WEF tests tracking carbon emissions with blockchain technology

A new proof of concept shows how blockchain increases value across the supply chain.

The World Economic Forum is progressing with its blockchain-based project tracking of greenhouse gas emissions.

According to a Dec. 15 announcement, the WEF’s Mining and Metals Blockchain Initiative, or MMBI, has released a proof of concept to trace carbon emissions for mining and metals firms. The initiative is a collaboration between the WEF and seven industry companies: Anglo American, Antofagasta Minerals, Eurasian Resources Group, Glencore, Klöckner & Co, Minsur, and Tata Steel.

The project was initially announced in October 2019, intending to build responsible sourcing and sustainability practices using blockchain. The initiative aims to accelerate an industry solution for supply chain visibility and promote environmental, social, and governance requirements using blockchain.

As part of the successful completion of the proof of concept, the MMBI introduced a new carbon tracing platform known as the COT. The platform is using distributed ledger technology to track carbon emissions, ensuring traceability of emissions from the mine to the final product.

According to the announcement, the COT platform was developed in collaboration with industry experts like Dutch crypto startup Kryha and Susan Joseph, a consortium advisor at the MMBI.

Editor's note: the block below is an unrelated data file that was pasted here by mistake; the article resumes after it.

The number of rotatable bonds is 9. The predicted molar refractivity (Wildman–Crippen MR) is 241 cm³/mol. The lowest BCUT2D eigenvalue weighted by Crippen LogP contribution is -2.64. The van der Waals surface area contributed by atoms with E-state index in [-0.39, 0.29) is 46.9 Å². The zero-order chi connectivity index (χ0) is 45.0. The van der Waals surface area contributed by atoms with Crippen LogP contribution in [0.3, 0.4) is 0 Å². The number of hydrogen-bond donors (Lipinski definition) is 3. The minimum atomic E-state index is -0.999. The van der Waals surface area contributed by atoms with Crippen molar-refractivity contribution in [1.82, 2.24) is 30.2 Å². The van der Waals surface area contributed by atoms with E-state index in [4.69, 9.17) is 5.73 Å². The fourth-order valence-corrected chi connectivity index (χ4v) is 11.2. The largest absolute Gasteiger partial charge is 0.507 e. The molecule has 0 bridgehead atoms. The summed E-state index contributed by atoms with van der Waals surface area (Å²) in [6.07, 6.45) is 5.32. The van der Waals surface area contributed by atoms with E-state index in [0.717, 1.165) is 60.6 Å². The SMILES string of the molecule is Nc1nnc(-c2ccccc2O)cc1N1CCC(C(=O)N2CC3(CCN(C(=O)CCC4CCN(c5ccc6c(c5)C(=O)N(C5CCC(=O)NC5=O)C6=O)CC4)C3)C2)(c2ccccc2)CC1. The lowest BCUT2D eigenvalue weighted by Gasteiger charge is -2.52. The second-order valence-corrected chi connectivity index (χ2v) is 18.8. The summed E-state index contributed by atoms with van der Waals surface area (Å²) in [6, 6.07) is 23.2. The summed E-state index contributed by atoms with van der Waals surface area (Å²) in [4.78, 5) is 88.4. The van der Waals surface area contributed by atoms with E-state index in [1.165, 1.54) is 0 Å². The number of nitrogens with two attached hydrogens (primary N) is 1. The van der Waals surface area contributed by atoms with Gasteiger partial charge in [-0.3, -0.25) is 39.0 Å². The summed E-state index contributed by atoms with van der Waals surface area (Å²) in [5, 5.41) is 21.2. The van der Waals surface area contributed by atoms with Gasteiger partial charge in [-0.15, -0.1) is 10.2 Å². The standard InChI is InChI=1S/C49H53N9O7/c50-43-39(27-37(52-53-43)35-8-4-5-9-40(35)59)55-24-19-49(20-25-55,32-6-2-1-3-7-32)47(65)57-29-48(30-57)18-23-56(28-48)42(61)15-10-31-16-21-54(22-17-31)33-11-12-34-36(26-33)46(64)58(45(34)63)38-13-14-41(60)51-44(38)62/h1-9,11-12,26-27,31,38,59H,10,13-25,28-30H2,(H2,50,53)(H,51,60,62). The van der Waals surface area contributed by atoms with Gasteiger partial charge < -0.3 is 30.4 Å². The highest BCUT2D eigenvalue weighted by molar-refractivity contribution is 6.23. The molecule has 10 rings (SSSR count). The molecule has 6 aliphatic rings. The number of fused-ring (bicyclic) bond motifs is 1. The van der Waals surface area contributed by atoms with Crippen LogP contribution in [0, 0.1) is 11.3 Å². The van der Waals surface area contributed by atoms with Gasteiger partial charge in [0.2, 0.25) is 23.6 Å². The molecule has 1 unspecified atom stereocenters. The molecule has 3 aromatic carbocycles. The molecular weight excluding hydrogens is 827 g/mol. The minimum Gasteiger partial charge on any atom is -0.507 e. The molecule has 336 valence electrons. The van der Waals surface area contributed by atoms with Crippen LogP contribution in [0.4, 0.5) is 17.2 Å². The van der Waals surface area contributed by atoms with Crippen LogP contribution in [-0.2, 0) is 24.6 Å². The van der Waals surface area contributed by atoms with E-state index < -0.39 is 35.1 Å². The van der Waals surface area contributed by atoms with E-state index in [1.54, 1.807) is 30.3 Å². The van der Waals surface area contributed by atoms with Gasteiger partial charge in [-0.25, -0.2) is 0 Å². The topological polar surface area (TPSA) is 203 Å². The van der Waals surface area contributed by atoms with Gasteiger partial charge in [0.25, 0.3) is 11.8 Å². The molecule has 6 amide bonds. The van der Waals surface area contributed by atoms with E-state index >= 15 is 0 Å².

Nadia Hewett, WEF’s blockchain project lead, outlined that blockchain has a crucial role in connecting industry companies:

“The distributed nature of blockchain technology enables cross-enterprise collaboration and makes it the ultimate networked technology […] This opens exciting new possibilities that organizations otherwise would not have the capability to deliver on their own.”

Ivan Arriagada, CEO of Antofagasta Minerals, said that the new proof of concept demonstrates how companies can collaborate through blockchain to “increase value across the supply chain.”

A number of companies and organizations over the globe have been actively exploring the benefits of blockchain technology for carbon emissions tracking. In April 2020, the International Chamber of Commerce launched its new Carbon Council initiative, using blockchain to create higher liquidity for the carbon market. In October 2019, digital carbon exchange AirCarbon launched a tokenized carbon credits trading platform for airlines and the aviation industry in Singapore.

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